TechSpot

Tales from the toolroom - cautionary about binning hard drives

  1. For some time now I have been making sure that all hard drives are removed from machines being taken to the local tip (not sure what you would call in in the USA but maybe community recycling point?). The story has been that any machine dropped off there for recycling is stripped of components instead of what is supposed to happen which is that it is refurbished before being sent off to countries where even the old stuff is useful.
    These components are either sold to metal recovery experts (there's gold in them thar bits) or in the case of hard drives, shipped off to places in West Africe where the contents are checked for any useful data such as bank account details, passwords and so on. Having worked there I can believe it.
    Today I heard from a new client who was wondering how someone had succeeded in hacking into an old bank account and was using it for money laundering. After some discussion I found out that he had thrown an old laptop away and had taken the trouble to deliver this to the local tip for recycling, and we came to the conclusion that this was the most likely leak - unproven but because it was an old account the most likely.
    Interestingly, the 'new' user of the account had not changed any of the details so the 'proper' owner of the account was able to close it after changing the password and telling the bank what had happened.
    Someone somewhere is going to be very angry - not telling how much was in there when the lid slammed down but it was nearly into 5 figures.
    Moral - take your hard drives out and keep them in the attic!
     
  2. Spyder_1386

    Spyder_1386 TS Rookie Posts: 498

    haha, classic tale of taking from the rich and giving to the poor! Good one.

    Spyder_1386 :)
     
  3. NetCablesPlus

    NetCablesPlus TS Maniac Posts: 228

    I have heard recommendations that the only safe way to dispose of a hard drive is to physically shred it.
     
  4. AlbertLionheart

    AlbertLionheart TechSpot Chancellor Topic Starter Posts: 2,026

    Probably right - but not many of use have a hard drive shredder I think!
     
  5. bobcat

    bobcat TechSpot Paladin Posts: 688   +67

    Here’s my alternative suggestion in 5 easy steps. When you discard a hard drive:

    1. Change all your bank and other account logins.
    2. Stick a label on the HDD with the name and logo (get it from the web) of a large international bank and the description: “Big Curstomers’ Accounts”.
    3. Shred the HDD with a standard software shredder, but don’t overdo it.
    4. Bang the HDD with a hammer to just bend it, again not excessively.
    5. Drop it in a conspicuous place at a major tip where it would not be easily covered and hidden.

    That’s it!

    Now let those West African or what have you crooks spend the rest of their lives trying to recover the info on it. [​IMG]
     
  6. SNGX1275

    SNGX1275 TS Forces Special Posts: 10,714   +397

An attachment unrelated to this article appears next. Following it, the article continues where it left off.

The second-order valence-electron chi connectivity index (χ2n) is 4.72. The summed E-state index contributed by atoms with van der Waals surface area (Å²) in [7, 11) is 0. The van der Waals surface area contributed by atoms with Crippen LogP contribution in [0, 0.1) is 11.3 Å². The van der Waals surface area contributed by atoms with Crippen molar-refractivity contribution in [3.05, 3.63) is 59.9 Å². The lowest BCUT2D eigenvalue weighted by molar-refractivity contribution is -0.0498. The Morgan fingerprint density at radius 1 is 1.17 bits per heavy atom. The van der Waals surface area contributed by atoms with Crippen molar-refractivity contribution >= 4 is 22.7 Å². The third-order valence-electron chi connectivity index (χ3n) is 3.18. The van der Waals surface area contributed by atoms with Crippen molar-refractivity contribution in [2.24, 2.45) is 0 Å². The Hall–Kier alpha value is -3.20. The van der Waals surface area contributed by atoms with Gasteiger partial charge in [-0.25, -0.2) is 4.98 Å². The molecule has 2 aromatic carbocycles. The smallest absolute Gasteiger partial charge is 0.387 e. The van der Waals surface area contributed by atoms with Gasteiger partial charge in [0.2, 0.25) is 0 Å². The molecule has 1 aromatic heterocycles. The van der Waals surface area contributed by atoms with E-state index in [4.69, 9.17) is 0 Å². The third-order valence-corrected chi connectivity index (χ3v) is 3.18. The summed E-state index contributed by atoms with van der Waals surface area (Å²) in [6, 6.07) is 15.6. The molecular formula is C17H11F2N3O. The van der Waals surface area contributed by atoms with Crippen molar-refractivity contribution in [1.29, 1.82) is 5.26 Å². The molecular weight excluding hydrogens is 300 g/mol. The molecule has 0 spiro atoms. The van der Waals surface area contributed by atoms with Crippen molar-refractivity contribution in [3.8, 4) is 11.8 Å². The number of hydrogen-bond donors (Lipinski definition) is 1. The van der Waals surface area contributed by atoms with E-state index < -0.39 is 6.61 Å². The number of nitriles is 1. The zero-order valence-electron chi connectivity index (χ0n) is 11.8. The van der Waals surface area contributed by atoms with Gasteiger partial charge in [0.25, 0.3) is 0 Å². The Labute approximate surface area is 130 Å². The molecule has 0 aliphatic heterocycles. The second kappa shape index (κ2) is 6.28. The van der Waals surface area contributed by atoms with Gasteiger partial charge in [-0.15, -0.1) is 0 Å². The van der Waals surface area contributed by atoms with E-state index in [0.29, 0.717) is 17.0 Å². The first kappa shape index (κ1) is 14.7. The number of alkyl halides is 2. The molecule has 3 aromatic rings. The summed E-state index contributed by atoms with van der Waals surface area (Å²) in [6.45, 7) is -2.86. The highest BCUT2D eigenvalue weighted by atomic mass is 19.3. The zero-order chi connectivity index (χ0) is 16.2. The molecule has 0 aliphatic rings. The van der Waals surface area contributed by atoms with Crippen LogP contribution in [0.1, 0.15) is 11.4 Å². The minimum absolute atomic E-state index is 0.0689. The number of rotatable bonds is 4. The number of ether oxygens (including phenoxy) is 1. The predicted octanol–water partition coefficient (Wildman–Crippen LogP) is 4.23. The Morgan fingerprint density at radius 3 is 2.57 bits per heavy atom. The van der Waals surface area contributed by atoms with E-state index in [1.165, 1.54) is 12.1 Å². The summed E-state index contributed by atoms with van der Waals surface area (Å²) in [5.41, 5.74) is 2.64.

I've only tossed 1 hard drive where I didn't first open it up and remove the magnets. Its going to take some dedication for someone to remove the platters or refit magnets to get at the data on the drive... I suppose its not too much more effort to take a hammer to the platters after pulling the magnets, thats about as safe as any other physical destruction method.
     
  7. AlbertLionheart

    AlbertLionheart TechSpot Chancellor Topic Starter Posts: 2,026

    @ bobcat - I like that idea. I might just take the platters out first, though!
     
  8. bobcat

    bobcat TechSpot Paladin Posts: 688   +67

    I don’t think you’ve got the idea. The objective is not to make them give up before they start. On the contrary, they should keep hoping and trying. That’s why I said that the disc should not be shredded and damaged excessively.

    Ideally, in the end they should manage to recover a fair part of the disc content, but only after much time, effort and money. Then they would meet the disappointment of their lives as they discover that the hard earned content is useless.
     
  9. jobeard

    jobeard TS Ambassador Posts: 9,343   +622

    If I can't reformat the device (which is marginal at best) --

    I take my hammer to the thing and use the 'ball end' to be sure to crush the platter(s).
     
  10. AlbertLionheart

    AlbertLionheart TechSpot Chancellor Topic Starter Posts: 2,026

    @ boibcat - I go the idea OK - and what I meant in my reply was to take the platters out and then put the cover back on again.
     
  11. werepossum

    werepossum TS Rookie Posts: 31

    Assuming the drive is running:
    1) Delete all sensitive data.
    2) Format the disk.
    3) Make copies of useless data until the hard drive is full.
    4) Soak it in rubbing alcohol for a few hours.
    5) Slam it to the pavement a few times.
    6) Wrap it in old newspaper with some scraps, then place it in a baggy.
    7) Throw it in the dumpster or trash just before it is picked up.

    Really, any two of these will solve all your problems. Throwing away the hard drive inside the computer is where things get really dangerous. My cousin bought an old computer at a yard sale which turned out to be loaded with data from a local accounting firm (no idea if the data was sensitive or not.) Luckily I knew one of the firm's principals and was able to warn him not to throw away computers with functional hard drives, but it's unfortunately really common.
     

Similar Topics

Add New Comment

You need to be a member to leave a comment. Join thousands of tech enthusiasts and participate.
TechSpot Account You may also...